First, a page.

Inter-Annual Variability of Fledgling Sex Ratio in King Penguins

Type Article
Date 2014-12-10
Language English
Author(s) Bordier Celia1, 2, Saraux Claire1, 2, 3, 4, Viblanc Vincent A.1, 2, 5, Gachot-Neveu Helene1, 2, Beaugey Magali1, 2, Le Maho Yvon1, 2, 6, Le Bohec Céline1, 2, 6, 7
Affiliation(s) 1 : Université de Strasbourg, Institut Pluridisciplinaire Hubert Curien, Laboratoire International Associé LIA-647 BioSensib, Strasbourg, France
2 : CNRS, UMR-7178, LIA-647 BioSensib, Strasbourg, France
3 : AgroParisTech ENGREF, Paris, France
4 : IFREMER – UMR 212– Ecosystème Marin Exploité, Sète, France
5 : Centre d’Ecologie Fonctionnelle et Evolutive, Equipe Ecologie Comportementale, UMR 5175 CNRS, Montpellier, France
6 : Centre Scientifique de Monaco, LIA-647 BioSensib, Principality of Monaco
7 : University of Oslo, Centre for Ecological and Evolutionary Synthesis, Department of Biosciences, Blindern, Norway
Source Plos One (1932-6203) (Public Library of Science), 2014-12-10 , Vol. 9 , N. 12 , P. 1-17
DOI 10.1371/journal.pone.0114052
WOS© Times Cited 4
Abstract As the number of breeding pairs depends on the adult sex ratio in a monogamous species with biparental care, investigating sex-ratio variability in natural populations is essential to understand population dynamics. Using 10 years of data (20002009) in a seasonally monogamous seabird, the king penguin (Aptenodytes patagonicus), we investigated the annual sex ratio at fledging, and the potential environmental causes for its variation. Over more than 4000 birds, the annual sex ratio at fledging was highly variable (ranging from 44.4% to 58.3% of males), and on average slightly biased towards males (51.6%). Yearly variation in sex-ratio bias was neither related to density within the colony, nor to global or local oceanographic conditions known to affect both the productivity and accessibility of penguin foraging areas. However, rising sea surface temperature coincided with an increase in fledging sex-ratio variability. Fledging sex ratio was also correlated with difference in body condition between male and female fledglings. When more males were produced in a given year, their body condition was higher (and reciprocally), suggesting that parents might adopt a sex-biased allocation strategy depending on yearly environmental conditions and/or that the effect of environmental parameters on chick condition and survival may be sex-dependent. The initial bias in sex ratio observed at the juvenile stage tended to return to 1:1 equilibrium upon first breeding attempts, as would be expected from Fisher's classic theory of offspring sex-ratio variation.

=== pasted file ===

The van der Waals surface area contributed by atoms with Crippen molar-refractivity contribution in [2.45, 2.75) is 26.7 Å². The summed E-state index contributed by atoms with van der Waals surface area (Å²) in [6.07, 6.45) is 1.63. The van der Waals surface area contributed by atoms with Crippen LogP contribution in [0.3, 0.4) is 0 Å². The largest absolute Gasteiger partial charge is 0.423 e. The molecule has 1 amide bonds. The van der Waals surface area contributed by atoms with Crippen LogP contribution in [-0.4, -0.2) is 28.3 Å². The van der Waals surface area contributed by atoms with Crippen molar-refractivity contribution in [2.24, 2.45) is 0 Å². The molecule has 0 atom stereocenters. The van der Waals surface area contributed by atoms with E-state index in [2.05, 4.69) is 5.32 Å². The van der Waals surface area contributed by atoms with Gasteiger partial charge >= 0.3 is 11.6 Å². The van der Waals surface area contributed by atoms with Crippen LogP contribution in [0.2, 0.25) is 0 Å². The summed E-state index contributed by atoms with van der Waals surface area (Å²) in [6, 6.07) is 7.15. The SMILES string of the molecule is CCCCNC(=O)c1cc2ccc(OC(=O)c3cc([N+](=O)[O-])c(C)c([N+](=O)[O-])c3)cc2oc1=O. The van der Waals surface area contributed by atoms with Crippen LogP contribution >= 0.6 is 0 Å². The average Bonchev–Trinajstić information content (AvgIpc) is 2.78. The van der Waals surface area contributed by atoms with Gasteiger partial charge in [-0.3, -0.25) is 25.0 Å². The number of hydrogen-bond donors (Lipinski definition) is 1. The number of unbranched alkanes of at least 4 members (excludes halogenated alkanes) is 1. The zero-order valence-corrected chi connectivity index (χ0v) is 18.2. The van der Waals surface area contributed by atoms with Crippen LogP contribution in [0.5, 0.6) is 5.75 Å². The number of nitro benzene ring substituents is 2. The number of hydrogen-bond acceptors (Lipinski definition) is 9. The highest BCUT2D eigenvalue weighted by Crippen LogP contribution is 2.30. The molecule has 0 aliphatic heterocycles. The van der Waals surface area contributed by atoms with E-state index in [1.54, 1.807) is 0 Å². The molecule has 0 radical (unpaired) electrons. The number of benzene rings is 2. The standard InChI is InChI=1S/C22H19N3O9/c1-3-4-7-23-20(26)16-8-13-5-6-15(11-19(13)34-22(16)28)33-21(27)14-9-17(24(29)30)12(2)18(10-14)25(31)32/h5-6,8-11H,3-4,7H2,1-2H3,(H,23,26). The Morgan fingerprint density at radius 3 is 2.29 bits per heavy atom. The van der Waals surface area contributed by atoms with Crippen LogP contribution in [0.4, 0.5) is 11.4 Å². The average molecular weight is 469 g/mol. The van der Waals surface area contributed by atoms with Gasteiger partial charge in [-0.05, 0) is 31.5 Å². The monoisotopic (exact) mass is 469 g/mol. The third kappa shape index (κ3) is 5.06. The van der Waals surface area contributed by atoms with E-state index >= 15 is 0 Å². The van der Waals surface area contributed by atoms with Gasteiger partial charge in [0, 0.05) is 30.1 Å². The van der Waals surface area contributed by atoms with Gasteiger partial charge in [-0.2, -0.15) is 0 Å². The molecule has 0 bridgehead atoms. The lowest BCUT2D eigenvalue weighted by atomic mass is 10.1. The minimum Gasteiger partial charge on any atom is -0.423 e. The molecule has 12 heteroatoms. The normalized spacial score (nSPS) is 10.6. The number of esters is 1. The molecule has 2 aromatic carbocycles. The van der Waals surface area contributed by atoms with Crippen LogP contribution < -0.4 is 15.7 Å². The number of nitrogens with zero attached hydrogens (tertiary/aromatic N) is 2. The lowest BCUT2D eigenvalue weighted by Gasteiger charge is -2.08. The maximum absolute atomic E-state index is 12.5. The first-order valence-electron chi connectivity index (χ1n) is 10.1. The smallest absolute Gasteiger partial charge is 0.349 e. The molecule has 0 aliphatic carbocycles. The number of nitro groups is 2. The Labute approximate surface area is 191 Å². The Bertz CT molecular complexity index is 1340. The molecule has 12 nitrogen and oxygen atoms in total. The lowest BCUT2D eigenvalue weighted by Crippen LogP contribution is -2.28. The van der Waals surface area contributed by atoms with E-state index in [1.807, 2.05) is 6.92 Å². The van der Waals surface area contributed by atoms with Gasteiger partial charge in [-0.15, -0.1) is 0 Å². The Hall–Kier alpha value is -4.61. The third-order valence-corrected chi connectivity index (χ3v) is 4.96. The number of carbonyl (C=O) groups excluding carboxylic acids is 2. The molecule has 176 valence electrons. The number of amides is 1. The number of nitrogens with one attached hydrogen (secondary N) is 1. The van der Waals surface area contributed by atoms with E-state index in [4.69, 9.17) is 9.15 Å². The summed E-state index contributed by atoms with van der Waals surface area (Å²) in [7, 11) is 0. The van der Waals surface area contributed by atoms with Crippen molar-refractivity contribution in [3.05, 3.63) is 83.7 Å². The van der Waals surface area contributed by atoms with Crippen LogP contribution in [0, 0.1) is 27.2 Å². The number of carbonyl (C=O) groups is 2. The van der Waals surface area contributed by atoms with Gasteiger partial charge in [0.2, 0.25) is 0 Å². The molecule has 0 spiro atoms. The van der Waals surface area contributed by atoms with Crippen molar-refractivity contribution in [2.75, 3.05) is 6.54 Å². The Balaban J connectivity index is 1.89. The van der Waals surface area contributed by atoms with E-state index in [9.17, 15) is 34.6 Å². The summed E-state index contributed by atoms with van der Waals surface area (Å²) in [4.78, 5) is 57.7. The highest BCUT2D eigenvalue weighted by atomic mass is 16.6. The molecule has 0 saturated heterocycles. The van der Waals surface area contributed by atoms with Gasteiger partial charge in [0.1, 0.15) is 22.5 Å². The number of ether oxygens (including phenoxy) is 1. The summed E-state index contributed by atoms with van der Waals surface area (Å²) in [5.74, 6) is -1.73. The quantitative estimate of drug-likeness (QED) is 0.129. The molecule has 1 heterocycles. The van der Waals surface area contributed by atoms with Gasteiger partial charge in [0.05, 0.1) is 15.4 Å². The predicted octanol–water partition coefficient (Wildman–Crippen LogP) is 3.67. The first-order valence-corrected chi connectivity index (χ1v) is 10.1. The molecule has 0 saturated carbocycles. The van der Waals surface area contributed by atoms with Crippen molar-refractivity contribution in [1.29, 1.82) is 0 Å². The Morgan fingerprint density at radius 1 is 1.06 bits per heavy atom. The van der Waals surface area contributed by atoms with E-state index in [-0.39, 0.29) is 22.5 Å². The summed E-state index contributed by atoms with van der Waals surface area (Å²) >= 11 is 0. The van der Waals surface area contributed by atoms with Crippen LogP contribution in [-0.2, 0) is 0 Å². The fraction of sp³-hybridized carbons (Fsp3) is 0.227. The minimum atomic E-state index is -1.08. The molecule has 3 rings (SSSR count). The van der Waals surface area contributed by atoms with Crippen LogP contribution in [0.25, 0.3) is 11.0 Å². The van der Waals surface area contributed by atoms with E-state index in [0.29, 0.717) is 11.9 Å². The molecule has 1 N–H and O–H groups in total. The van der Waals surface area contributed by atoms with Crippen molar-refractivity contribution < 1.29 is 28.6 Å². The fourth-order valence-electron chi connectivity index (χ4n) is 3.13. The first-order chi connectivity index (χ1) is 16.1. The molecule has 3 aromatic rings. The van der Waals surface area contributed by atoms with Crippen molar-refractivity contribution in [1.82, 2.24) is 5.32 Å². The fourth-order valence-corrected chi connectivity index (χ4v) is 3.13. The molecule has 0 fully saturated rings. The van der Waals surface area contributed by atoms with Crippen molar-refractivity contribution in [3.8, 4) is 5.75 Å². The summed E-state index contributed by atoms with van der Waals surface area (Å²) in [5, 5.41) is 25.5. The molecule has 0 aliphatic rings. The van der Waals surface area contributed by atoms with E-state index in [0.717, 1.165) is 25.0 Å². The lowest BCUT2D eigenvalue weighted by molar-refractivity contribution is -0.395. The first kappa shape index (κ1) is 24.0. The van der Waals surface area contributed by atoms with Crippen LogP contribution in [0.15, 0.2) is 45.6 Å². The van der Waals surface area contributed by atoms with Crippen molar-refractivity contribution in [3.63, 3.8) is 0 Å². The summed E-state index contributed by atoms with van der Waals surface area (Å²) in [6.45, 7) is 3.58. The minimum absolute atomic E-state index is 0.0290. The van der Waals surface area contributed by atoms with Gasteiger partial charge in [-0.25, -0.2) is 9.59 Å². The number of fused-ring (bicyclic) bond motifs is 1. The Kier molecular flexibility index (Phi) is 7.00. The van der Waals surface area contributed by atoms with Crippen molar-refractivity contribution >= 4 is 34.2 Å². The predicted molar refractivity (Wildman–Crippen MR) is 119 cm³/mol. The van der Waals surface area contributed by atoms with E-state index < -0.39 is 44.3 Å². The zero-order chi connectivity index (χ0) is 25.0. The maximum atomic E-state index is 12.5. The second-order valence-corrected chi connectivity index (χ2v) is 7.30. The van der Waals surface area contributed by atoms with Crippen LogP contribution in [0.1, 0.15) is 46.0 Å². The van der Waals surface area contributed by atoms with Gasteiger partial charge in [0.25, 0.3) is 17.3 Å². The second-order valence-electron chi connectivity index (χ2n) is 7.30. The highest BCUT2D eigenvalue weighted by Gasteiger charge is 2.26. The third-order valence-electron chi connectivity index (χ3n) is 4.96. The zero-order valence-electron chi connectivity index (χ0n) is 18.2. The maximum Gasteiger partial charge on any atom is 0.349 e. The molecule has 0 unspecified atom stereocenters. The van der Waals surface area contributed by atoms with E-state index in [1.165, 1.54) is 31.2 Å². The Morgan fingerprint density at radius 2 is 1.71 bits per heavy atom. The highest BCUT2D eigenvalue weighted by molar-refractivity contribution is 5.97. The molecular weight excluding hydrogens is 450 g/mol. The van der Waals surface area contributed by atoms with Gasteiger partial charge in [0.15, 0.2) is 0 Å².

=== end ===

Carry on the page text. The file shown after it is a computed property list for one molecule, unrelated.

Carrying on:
Full Text
File Pages Size Access
Publisher's official version 17 732 KB Open access
Top of the page